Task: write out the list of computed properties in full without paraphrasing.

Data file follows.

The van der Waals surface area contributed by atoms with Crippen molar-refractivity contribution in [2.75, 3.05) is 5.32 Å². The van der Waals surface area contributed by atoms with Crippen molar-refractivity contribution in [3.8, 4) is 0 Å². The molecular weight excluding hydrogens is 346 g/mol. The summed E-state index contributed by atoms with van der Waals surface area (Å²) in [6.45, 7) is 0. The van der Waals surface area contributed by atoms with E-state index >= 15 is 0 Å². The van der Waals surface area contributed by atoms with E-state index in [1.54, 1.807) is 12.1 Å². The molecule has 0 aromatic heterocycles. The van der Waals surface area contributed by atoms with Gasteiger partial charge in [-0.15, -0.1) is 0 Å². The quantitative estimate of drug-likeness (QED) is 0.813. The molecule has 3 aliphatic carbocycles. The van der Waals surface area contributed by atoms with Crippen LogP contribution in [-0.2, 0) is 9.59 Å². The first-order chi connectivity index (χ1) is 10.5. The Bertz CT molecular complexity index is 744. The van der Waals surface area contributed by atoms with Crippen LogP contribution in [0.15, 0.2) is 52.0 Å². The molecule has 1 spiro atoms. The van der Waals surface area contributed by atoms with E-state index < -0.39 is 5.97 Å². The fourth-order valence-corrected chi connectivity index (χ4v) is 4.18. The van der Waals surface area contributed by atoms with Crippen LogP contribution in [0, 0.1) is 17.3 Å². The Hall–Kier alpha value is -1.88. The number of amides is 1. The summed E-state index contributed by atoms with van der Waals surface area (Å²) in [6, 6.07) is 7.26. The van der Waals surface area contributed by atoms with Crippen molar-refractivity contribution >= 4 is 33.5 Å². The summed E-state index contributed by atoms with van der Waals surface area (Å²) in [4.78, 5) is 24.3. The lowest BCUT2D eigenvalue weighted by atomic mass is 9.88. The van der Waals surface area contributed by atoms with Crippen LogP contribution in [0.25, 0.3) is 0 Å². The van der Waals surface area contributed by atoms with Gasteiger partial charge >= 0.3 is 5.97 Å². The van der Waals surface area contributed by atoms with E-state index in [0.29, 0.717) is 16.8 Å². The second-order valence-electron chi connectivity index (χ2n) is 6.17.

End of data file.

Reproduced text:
The van der Waals surface area contributed by atoms with Crippen molar-refractivity contribution in [2.75, 3.05) is 5.32 Å². The van der Waals surface area contributed by atoms with Crippen molar-refractivity contribution in [3.8, 4) is 0 Å². The molecular weight excluding hydrogens is 346 g/mol. The summed E-state index contributed by atoms with van der Waals surface area (Å²) in [6.45, 7) is 0. The van der Waals surface area contributed by atoms with E-state index >= 15 is 0 Å². The van der Waals surface area contributed by atoms with E-state index in [1.54, 1.807) is 12.1 Å². The molecule has 0 aromatic heterocycles. The van der Waals surface area contributed by atoms with Gasteiger partial charge in [-0.15, -0.1) is 0 Å². The quantitative estimate of drug-likeness (QED) is 0.813. The molecule has 3 aliphatic carbocycles. The van der Waals surface area contributed by atoms with Crippen LogP contribution in [-0.2, 0) is 9.59 Å². The first-order chi connectivity index (χ1) is 10.5. The Bertz CT molecular complexity index is 744. The van der Waals surface area contributed by atoms with Crippen LogP contribution in [0.15, 0.2) is 52.0 Å². The molecule has 1 spiro atoms. The van der Waals surface area contributed by atoms with E-state index < -0.39 is 5.97 Å². The fourth-order valence-corrected chi connectivity index (χ4v) is 4.18. The van der Waals surface area contributed by atoms with Crippen LogP contribution in [0, 0.1) is 17.3 Å². The Hall–Kier alpha value is -1.88. The number of amides is 1. The summed E-state index contributed by atoms with van der Waals surface area (Å²) in [6, 6.07) is 7.26. The van der Waals surface area contributed by atoms with Crippen molar-refractivity contribution >= 4 is 33.5 Å². The summed E-state index contributed by atoms with van der Waals surface area (Å²) in [4.78, 5) is 24.3. The lowest BCUT2D eigenvalue weighted by atomic mass is 9.88. The van der Waals surface area contributed by atoms with Crippen LogP contribution in [0.25, 0.3) is 0 Å². The van der Waals surface area contributed by atoms with Gasteiger partial charge >= 0.3 is 5.97 Å². The van der Waals surface area contributed by atoms with E-state index in [0.29, 0.717) is 16.8 Å². The second-order valence-electron chi connectivity index (χ2n) is 6.17.